‘My sister saved my life’ – How mouth ulcer nearly killed Annie, 21
PUBLISHED: 05:30 05 July 2019 | UPDATED: 09:48 09 July 2019
A 21-year-old from Ipswich has told how she nearly died after what was thought to be a mouth ulcer turned out to be a rare blood disease.
Annie Lovegrove first visited a GP in January with a mouth ulcer that wouldn't go away. She was then prescribed with antibiotics only to return a week later after her mouth ulcer had got worse.
Doctors initially diagnosed her with tonsillitis, advising her to call 111 if her temperature didn't improve.
Annie was rushed to A&E the following day when her mother Hayley Sallows became increasingly worried about her daughter's health.
At hospital Annie was diagnosed with 'very severe' Aplastic Anaemia, which is a serious blood condition where the bone marrow and stem cells do not produce enough blood cells.
The disease only affects around 100 to 150 people each year in England - about one in 500,000 people.
Since receiving the news, Annie who worked as an admin assistant, has undergone more than 50 blood transfusions, chemotherapy and a bone marrow transplant from her 17-year-old sister Millie.
Annie said: "When I was told that a transplant would be my only option, I was very scared and overwhelmed as I knew it was serious.
Annie's bone marrow biopsy in February revealed that she had more or less non existent bone marrow, which is a substance found in the centre of bones where blood cells are formed.
Normally, the bone marrow controls the number of blood cells formed and released into the blood stream, so the body remains healthy. Too many or too few of any of the blood cells can cause problems.
Upon admission to hospital Annie's blood pressure was 75/45 and her blood levels were very low, with a haemoglobin count of 45, platelets at three and neutrophils 0.01.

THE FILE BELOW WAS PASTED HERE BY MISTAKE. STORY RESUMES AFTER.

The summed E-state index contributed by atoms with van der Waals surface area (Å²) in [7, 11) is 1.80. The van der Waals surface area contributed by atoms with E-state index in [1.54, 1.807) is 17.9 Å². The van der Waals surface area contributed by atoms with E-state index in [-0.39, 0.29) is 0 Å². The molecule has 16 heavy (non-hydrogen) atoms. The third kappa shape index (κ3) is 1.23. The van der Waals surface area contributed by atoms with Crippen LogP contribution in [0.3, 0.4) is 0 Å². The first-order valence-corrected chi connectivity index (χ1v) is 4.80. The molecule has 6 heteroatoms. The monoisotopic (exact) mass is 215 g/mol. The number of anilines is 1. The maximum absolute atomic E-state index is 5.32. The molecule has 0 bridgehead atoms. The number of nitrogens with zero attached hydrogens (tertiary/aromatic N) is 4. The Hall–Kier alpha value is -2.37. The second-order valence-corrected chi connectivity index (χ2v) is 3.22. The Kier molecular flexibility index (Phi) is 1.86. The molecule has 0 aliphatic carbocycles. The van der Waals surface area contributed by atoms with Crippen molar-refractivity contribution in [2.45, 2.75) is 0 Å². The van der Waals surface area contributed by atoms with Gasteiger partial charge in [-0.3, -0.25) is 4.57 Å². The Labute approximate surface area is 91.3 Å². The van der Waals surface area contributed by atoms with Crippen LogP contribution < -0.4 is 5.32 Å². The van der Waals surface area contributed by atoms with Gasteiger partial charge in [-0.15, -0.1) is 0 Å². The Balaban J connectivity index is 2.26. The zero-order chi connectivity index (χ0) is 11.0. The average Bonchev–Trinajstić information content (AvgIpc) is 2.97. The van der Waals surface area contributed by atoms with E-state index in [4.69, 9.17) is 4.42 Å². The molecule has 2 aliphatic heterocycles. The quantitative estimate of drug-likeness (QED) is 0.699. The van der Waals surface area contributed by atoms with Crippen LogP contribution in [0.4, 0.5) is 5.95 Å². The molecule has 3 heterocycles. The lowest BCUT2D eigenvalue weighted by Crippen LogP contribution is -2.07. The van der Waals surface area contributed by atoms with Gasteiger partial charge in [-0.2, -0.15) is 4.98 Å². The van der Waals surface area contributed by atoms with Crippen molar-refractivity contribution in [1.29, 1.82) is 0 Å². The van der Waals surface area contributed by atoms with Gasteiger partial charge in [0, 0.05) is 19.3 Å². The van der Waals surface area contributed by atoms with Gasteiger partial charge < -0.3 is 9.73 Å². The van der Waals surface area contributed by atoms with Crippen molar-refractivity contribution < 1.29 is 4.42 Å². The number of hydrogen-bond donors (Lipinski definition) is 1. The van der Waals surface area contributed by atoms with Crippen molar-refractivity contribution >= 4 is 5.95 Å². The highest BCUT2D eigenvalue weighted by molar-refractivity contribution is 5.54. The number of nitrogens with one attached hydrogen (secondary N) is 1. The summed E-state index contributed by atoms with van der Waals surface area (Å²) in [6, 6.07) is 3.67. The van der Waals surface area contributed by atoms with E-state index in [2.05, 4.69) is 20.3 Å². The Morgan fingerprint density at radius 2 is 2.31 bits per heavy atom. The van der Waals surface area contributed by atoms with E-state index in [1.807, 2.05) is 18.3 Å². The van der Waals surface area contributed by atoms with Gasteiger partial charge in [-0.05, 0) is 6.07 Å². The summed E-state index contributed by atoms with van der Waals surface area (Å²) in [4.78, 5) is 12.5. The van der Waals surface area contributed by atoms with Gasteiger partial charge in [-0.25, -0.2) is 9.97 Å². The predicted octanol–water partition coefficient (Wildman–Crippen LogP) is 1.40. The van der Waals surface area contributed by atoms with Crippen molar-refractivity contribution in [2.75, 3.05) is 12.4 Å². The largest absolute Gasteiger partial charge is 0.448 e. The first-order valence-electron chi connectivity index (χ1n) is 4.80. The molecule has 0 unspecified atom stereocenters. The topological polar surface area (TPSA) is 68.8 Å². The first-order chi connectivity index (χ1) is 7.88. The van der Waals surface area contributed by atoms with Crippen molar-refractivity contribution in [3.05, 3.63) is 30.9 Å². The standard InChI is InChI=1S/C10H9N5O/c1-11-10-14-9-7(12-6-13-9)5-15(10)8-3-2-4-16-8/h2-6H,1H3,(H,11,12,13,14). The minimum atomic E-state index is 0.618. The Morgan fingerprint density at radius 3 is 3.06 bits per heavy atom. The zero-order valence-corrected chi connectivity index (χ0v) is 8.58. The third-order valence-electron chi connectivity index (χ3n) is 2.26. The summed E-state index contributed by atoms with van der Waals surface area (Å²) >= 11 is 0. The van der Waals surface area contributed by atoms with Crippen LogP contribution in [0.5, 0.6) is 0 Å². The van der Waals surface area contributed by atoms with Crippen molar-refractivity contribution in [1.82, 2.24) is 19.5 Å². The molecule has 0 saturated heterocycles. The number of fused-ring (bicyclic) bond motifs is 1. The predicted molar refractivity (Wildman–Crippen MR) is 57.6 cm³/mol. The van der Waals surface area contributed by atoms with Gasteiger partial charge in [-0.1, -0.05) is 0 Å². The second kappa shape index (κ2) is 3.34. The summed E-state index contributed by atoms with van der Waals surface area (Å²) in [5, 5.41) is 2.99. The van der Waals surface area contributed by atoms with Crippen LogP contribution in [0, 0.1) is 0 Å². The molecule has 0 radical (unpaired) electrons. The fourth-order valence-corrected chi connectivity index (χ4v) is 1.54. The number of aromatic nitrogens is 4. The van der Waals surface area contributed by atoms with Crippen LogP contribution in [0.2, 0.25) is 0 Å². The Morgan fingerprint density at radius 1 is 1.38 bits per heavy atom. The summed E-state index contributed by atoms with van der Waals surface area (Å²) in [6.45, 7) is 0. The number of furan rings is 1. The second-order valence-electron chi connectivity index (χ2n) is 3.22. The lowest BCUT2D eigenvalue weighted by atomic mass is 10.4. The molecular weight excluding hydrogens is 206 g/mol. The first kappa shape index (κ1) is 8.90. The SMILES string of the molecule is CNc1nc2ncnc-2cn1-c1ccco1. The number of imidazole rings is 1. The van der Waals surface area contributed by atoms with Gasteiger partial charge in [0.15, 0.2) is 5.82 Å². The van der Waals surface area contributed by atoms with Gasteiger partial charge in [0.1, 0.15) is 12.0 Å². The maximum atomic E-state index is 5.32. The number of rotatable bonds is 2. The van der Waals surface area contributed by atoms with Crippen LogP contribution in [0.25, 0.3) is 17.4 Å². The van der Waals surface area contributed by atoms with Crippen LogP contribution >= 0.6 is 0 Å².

Within the first 24 hours of being in hospital Annie had to have three pints of blood and platelets transfused, which basically kept her alive.
Her symptoms included extreme fatigue, bruising, high temperatures, loss of appetite, nausea, mouth ulcers, and petechiae, which are small red dots all over the body.
She added: "I was in isolation as I was neutropenic, which meant I was low on white blood cells, and I couldn't risk getting infections since everything was a risk to me."
Annie says she was in and out of sleep continuously because of how weak she was and didn't use her phone for more than two weeks.
'My sister saved my life'
Both of Annie's two sisters were then tested as willing donors, and luckily Annie's 17-year-old sister Millie was a perfect match.
"As a family we were ecstatic that Millie would more or less save my life," said Annie.
"But for my mum it was split emotions as she wanted me to get better but she also knew it would be a tough process for Millie to go through, as she was also due to take an A-Level exam around that time."
'Preserving my eggs was never not an option'
After finding a donor match, Annie had extensive chemotherapy in order to shut down her immune system so that her sister's bone marrow wasn't rejected.
She said: "Finding out that the chemo would make me infertile was awful to hear, so when I had a chance to preserve my eggs I knew it was the right decision despite the gruelling process.
"Preserving my eggs was never not an option as having a family in the future is such a big deal for me."
Annie successfully preserved 15 eggs during treatment, but says one of the hardest things was losing her hair.
"As you can imagine for a 21-year-old girl who prides herself on her appearance it has been incredibly hard to deal with losing my hair," said Annie.
"When it first started happening I convinced myself it was just thinning until I was waking up every morning with clumps of hair on my pillow. I knew then I had to take control, so my mum shaved it off and strangely I felt better knowing I wouldn't see my hair coming out.
"I am still shocked when I see myself in the mirror but I know it will grow back and it was all a part of the process of me getting better."
The bone marrow transplant in May was a success but Annie is still weak and needs regular medical tests and follow-ups to make sure she doesn't reject the transplant.
Six weeks after the transplant she managed to return home, but has since had to return for further treatment.
She said: "I can still reject the transplant within the next year so as much as I would like to go back to my 'normal' lifestyle I still have to take the next 10 months easy.
"My advice for anyone with similar symptoms would be to not be afraid to go to the doctors and feel you are wasting their time, because if my mum hadn't trusted her instinct then I wouldn't be here sharing my story."
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